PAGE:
With 1,500 women from all across the media and entertainment industry, the Power Women Summit was the largest gathering ever of women in Hollywood aimed at moving forward on the goal of achieving gender equity in entertainment and media. Read more>>>

Outraged by Brett Kavanaugh confirmation? Make 2018 another Year of the Woman.

USA Today

It’s hard to imagine anything more depressing than the media and Republicans in Congress arguing that the Brett Kavanaugh hearings — along with the demeaning treatment of Dr. Christine Blasey Ford — somehow constituted a political victory for the GOP.  But these people have confused winning a single battle for the larger war.  Despite the incredible pain provoked by Kavanaugh and his defenders, I have no doubt that opposing his nomination was a fight worth waging. In fact, history has already shown us the potential backlash that his appointment can spark against the GOP. Read more>>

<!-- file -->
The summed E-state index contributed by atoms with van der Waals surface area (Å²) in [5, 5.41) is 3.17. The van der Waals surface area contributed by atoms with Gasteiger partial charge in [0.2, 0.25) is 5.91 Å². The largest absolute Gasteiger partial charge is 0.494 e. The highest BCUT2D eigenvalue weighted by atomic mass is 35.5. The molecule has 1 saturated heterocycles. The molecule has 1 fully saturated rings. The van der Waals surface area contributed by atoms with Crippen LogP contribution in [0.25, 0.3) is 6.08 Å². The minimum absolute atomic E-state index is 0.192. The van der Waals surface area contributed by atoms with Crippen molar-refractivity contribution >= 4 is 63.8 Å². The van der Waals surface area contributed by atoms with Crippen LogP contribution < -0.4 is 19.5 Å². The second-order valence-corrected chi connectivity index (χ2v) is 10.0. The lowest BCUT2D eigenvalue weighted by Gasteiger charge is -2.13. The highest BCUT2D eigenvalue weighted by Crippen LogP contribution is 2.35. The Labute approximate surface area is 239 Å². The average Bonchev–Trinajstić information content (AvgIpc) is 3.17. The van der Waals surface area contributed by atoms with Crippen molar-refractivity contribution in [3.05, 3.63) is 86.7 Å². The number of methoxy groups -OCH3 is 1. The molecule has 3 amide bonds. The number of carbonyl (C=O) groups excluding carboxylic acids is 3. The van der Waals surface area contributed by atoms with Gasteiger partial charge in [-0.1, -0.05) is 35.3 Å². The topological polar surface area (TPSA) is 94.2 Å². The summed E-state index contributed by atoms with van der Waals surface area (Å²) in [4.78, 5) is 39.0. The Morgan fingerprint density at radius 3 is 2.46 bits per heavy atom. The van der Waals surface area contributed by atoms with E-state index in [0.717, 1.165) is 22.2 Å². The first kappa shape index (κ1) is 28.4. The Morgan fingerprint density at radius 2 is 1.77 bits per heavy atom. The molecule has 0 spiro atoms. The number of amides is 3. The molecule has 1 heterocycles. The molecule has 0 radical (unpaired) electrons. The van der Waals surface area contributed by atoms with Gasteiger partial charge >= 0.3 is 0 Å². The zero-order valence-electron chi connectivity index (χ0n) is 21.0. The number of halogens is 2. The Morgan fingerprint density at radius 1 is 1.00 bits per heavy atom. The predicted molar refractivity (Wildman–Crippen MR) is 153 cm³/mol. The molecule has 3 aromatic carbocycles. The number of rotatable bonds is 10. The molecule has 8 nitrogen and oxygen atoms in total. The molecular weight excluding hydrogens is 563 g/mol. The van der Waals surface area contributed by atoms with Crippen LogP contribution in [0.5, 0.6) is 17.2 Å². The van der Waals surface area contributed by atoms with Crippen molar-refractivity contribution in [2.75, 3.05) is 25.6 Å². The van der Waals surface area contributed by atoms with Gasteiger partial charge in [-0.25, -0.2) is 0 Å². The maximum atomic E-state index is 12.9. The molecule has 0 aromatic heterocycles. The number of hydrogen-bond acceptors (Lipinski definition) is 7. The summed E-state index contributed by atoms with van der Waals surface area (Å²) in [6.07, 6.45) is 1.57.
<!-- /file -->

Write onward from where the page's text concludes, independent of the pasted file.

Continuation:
Anna Eshoo, the First in Congress to Hear Blasey Ford’s Story, on the ‘Year of the Woman’


How does Dr. Christine Blasey Ford’s testimony about Brett Kavanaugh affect this year’s elections, compared to Anita Hill?

Dr. Blasey Ford is my constituent. She came to me in July—I’d never met her before—she told me her story. She understood very well the risks [of coming forward.] She weighed those risks, everything this involved, weighing her privacy, the consequences to herself and her family. She has demonstrated her willingness to risk these factors to present the truth. I’m grateful to her for choosing to speak out on one of the most consequential decisions in our county. Read more>>>



Loma Beat